A typical crash diet is designed to be used for a finite period of time and generally to lose a significant amount of weight over a short period of time. While these diets can yield good results initially, the person will almost always gain the weight back once they stop the diet. For this reason, a good diet must be sustainable. It needs to be something that the person can stick to for an indefinite period of time. If someone can sustain a healthy diet, they will lose weigh at a steady and consistent pace but more importantly, they will keep the weight off.
The reason why I use the word “strategies” in the title is because it is essential that a person have a strategic approach to their diet. Everybody is different and requires a different approach to structuring their diet. Specificity is very important and we need to take a variety of factors into account. Things like work schedule, availability of food, sleeping habits, religion etc. all may have a potential impact and should be takes into account. If a person can pit together a diet which takes into account their lifestyle, they are more likely to stick with it than if they are simply given a sheet of paper with what they should do.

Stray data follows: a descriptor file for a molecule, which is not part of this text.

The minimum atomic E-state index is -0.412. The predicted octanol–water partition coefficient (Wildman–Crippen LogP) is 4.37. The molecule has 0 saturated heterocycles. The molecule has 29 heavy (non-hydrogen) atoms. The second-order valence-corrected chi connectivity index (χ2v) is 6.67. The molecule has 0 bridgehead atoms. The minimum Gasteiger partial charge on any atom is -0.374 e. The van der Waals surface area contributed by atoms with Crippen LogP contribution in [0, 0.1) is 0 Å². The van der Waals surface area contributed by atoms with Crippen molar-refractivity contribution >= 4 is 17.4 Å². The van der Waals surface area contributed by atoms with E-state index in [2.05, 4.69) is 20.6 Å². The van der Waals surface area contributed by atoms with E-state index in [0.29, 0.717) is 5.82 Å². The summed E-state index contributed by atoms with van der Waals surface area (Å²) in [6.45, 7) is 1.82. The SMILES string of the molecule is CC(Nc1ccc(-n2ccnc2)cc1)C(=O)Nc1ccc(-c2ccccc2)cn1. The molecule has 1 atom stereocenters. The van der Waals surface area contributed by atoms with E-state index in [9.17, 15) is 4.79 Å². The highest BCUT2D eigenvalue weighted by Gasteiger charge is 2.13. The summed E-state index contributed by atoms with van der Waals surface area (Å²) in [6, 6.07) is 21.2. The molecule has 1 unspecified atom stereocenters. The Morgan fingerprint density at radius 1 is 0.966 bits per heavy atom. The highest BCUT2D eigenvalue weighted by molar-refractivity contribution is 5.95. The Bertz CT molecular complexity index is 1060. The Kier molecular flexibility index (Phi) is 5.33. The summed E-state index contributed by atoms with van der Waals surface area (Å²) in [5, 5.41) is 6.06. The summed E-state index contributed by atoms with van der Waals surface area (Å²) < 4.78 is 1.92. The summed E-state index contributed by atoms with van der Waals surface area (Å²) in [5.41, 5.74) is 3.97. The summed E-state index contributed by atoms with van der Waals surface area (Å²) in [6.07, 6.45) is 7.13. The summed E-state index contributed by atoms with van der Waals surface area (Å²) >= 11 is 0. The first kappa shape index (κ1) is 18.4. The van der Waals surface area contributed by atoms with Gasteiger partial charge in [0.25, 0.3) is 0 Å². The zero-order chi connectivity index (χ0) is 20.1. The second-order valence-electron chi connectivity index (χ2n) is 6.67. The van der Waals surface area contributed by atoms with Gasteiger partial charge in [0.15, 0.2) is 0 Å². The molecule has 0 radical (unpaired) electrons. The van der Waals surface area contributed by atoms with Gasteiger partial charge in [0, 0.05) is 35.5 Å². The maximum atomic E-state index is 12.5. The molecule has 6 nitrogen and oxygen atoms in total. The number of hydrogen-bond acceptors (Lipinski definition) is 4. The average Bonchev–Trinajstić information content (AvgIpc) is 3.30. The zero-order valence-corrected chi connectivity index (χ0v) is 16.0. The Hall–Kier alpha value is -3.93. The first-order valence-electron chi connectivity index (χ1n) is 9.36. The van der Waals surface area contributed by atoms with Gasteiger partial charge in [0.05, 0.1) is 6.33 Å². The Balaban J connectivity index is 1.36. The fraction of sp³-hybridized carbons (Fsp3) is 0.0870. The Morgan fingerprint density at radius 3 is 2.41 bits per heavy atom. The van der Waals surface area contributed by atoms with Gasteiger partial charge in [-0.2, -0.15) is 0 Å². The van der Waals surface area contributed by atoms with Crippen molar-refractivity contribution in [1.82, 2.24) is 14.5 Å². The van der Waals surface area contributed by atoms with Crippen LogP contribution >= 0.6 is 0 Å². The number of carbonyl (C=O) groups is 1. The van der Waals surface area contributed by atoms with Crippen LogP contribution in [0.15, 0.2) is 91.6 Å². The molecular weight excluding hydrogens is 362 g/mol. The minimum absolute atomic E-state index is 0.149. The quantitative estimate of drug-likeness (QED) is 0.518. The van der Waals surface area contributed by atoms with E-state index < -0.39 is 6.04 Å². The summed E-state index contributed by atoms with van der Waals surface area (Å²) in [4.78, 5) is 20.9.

Please check back next Tuesday for part 2 of this series as I will go into the 4 basic rules and you can start to build the frame of a good diet.